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DOUGLAS v. TONIGAN

September 8, 1993

ANDREW J. DOUGLAS, SALLY P. DOUGLAS, KENNETH J. DOUGLAS, and PROFILE PUBLICATIONS, INC., an Illinois Corporation, Plaintiffs,
v.
HENRY C. TONIGAN, Defendant.



The opinion of the court was delivered by: JOHN F. GRADY

 Before the court is defendant's motion to dismiss the amended complaint. The motion is denied.

 On August 30, 1991, defendant Henry C. Tonigan, the sole shareholder of Profile Publications, Inc. ("Old PPI"), sold all of his stock in the corporation for $ 600,000.00 to Profile Acquisition Corporation ("Profile"), which then adopted the name Profile Publications, Inc. ("PPI") and continued Old PPI's business. Plaintiff Andrew Douglas, the president of PPI, signed the agreement on behalf of Profile. At the same time, plaintiff Sally Douglas purchased Old PPI's real property for $ 540,000.00, Tonigan entered into a consulting and non-competition contract with PPI, and plaintiffs Kenneth and Andrew Douglas agreed to guarantee the obligations of PPI under the various agreements. Under the non-competition contract, Tonigan was to receive $ 200,000.00 at closing, $ 216,000.00 one year after closing, and $ 204,000.00 two years after closing. He has not collected the second and third payments.

 Plaintiffs bring this action claiming that Tonigan made various misrepresentations about the expected performance of PPI which induced them to purchase the stock and real property at an inflated price. For purposes of this motion, we accept the allegations of the amended complaint as true: Between October 1990 and early 1991, Tonigan provided Andrew Douglas with written sales projections indicating, on a customer-by-customer basis, that sales could be expected to exceed $ 3 million annually. Stressing that the projections were based on "solid" numbers, Tonigan reaffirmed them just prior to closing. Unbeknownst to plaintiffs, however, the projections were deceptive. They included estimated sales to customers who had never done business with Old PPI, and the corporation's revenues had been steadily decreasing. Tonigan also misrepresented the amount of additional investment needed to keep the business profitable, the condition of Old PPI's property, and certain assets on the balance sheet. Approximately $ 68,000.00 of the $ 123,000.00 in receivables were shown as more than 150 days old when they were in fact well over one year old and uncollectible, and Old PPI's retained earnings had been overestimated by roughly $ 18,000.00.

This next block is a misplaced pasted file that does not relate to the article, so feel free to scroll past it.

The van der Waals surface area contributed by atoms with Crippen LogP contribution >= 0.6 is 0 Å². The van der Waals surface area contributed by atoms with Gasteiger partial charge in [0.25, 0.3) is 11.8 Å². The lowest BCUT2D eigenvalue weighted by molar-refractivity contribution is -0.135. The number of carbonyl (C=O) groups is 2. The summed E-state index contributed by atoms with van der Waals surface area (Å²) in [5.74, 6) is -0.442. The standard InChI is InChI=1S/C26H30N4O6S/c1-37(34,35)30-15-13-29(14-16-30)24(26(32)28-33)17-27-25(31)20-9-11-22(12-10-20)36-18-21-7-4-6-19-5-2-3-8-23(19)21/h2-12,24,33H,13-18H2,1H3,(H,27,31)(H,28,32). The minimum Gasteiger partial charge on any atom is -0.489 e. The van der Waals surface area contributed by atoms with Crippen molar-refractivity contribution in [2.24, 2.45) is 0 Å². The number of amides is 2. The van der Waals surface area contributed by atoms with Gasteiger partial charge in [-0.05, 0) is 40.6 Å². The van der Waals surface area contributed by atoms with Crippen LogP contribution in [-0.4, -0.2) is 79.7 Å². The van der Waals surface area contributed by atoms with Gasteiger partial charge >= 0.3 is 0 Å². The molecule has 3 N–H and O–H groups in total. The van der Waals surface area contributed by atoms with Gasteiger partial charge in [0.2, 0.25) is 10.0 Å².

In Count I of the amended complaint, plaintiffs assert that Tonigan's actions constitute federal securities fraud under § 10b-5 of the Securities Exchange Act of 1934 and the Securities and Exchange Commission's ("SEC") Rule 10b-5. Counts II through V, respectively, allege common law fraud, and breaches of the stock purchase agreement, the consulting agreement, and the real estate agreement. Count VI seeks a declaration that the guaranty is unenforceable. In his pending motion to dismiss, Tonigan argues that Count I is barred by the statute of limitations, and that the court lacks subject matter jurisdiction over the remaining counts, which are all based on state law. He also contends Counts I and II fail to plead the requisite elements of fraud and urges us to deny declaratory relief under Count VI because Andrew and Kenneth Douglas agreed in the guaranty not to raise the defense of fraud.